For seven truly golden years, “The Golden Girls” was essential viewing on Saturday nights. Defying all expectations and stereotypes, the sitcom about four women in midlife and beyond struck a chord with audiences of all ages. How to account for its amazing success? The talent of the cast was certainly a big part of it. The combination of Bea Arthur’s sarcasm, Rue McClanahan’s joyous sexuality, Betty White’s sweet naïveté, and Estelle Getty’s no-more-f’s-to-give attitude made for an unbeatable chemistry and a winning team. The show was also ahead of its time, destigmatizing such issues as divorce and AIDS. It also tackled LGBTQ+ issues with sensitivity long before the acronym existed; back in the late ’80s, many gay actors didn’t yet feel safe coming out publicly.
“Golden Girls” also struck a blow against ageism, both in the acting industry and in real life. Here were three women in their 60s playing women in their 50s who were anything but past their prime. (Getty, who was the same age as her costars, had to use heavy makeup to pass as Arthur’s mother.)
The series garnered an impressive list of awards and nominations, including a batch of Emmy nominations for every year of its run. (It got a total of 88 nominations and 40 wins, including one for each of the actors and two Best Comedy Series awards, via IMDb.) But perhaps the greatest “Golden Girls”‘ achievement was its ability to resonate with a wide and varied audience — including two notable women who were accustomed to watching the best entertainment anywhere.
Two significant royals were big Golden Girls fans
The plots and characters of “The Golden Girls” resonated with audiences worldwide, and it attracted some very famous fans. Two of them came from the British royal family. Perhaps relating to the agelessness of the women, Queen Elizabeth, the Queen Mother, was one of the many viewers who never missed an episode; in fact, her daughter, Queen Elizabeth II, invited the cast to perform live in 1988 as part of the Royal Variety Performance (via Southern Living).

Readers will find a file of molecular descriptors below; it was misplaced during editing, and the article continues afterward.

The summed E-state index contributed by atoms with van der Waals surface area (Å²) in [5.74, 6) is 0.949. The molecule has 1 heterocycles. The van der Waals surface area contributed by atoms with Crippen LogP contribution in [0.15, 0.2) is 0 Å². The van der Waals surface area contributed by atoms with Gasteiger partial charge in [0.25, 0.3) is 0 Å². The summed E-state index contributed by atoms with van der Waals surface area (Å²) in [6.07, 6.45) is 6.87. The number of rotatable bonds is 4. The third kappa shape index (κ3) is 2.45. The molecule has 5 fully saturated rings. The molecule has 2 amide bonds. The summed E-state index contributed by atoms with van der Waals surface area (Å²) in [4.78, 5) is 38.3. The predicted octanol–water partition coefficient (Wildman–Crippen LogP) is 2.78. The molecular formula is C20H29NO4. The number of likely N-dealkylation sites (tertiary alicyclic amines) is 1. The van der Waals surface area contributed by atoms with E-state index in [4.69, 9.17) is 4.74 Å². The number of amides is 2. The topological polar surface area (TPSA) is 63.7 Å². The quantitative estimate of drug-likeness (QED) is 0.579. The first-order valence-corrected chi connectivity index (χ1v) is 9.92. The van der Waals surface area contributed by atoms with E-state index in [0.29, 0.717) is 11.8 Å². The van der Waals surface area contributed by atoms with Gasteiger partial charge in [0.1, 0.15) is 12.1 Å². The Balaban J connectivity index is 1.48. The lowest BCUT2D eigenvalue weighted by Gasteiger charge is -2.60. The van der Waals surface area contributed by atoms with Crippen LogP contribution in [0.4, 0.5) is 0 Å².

The fab foursome performed two of their most famous “kitchen table” scenes. Some of the dialogue was tweaked to make it cleaner, but one line poking fun of Blanche’s sexuality was left in — and it apparently left the Queen Mother laughing (via Mental Floss). Betty White later recalled curtsying as the Queen Mother came to speak to them after the performance, and the surprise she felt as the octogenarian royal casually commented on the “lovely bawdies” of the Radio City Rockettes who also performed at the show (via Vanity Fair).
A princess and a “Queen” were also big supporters of the show. As reported by FR24 News, Princess Diana and rock legend Freddie Mercury used to watch episodes of “Golden Girls” together. An actor friend recalled that they once had a champagne-fueled binge-watching session (long before binge-watching became a thing) in which they put the TV on mute and improvised lines that might have made Blanche Devereaux herself blush.
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